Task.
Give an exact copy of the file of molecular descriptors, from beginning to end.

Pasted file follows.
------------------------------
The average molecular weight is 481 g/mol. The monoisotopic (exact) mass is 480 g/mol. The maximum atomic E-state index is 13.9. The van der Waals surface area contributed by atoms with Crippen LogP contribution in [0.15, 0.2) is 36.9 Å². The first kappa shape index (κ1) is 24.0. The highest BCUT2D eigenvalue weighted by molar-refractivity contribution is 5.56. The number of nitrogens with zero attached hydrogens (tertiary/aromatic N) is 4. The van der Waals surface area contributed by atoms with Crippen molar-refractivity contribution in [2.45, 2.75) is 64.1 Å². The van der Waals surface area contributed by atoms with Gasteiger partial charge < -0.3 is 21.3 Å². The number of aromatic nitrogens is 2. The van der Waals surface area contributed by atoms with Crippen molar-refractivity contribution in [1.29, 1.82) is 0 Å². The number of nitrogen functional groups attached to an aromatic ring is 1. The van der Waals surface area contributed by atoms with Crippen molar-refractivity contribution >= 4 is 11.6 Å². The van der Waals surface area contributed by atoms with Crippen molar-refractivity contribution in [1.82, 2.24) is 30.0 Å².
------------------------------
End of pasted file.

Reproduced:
The average molecular weight is 481 g/mol. The monoisotopic (exact) mass is 480 g/mol. The maximum atomic E-state index is 13.9. The van der Waals surface area contributed by atoms with Crippen LogP contribution in [0.15, 0.2) is 36.9 Å². The first kappa shape index (κ1) is 24.0. The highest BCUT2D eigenvalue weighted by molar-refractivity contribution is 5.56. The number of nitrogens with zero attached hydrogens (tertiary/aromatic N) is 4. The van der Waals surface area contributed by atoms with Crippen molar-refractivity contribution in [2.45, 2.75) is 64.1 Å². The van der Waals surface area contributed by atoms with Gasteiger partial charge < -0.3 is 21.3 Å². The number of aromatic nitrogens is 2. The van der Waals surface area contributed by atoms with Crippen molar-refractivity contribution in [1.29, 1.82) is 0 Å². The number of nitrogen functional groups attached to an aromatic ring is 1. The van der Waals surface area contributed by atoms with Crippen molar-refractivity contribution >= 4 is 11.6 Å². The van der Waals surface area contributed by atoms with Crippen molar-refractivity contribution in [1.82, 2.24) is 30.0 Å².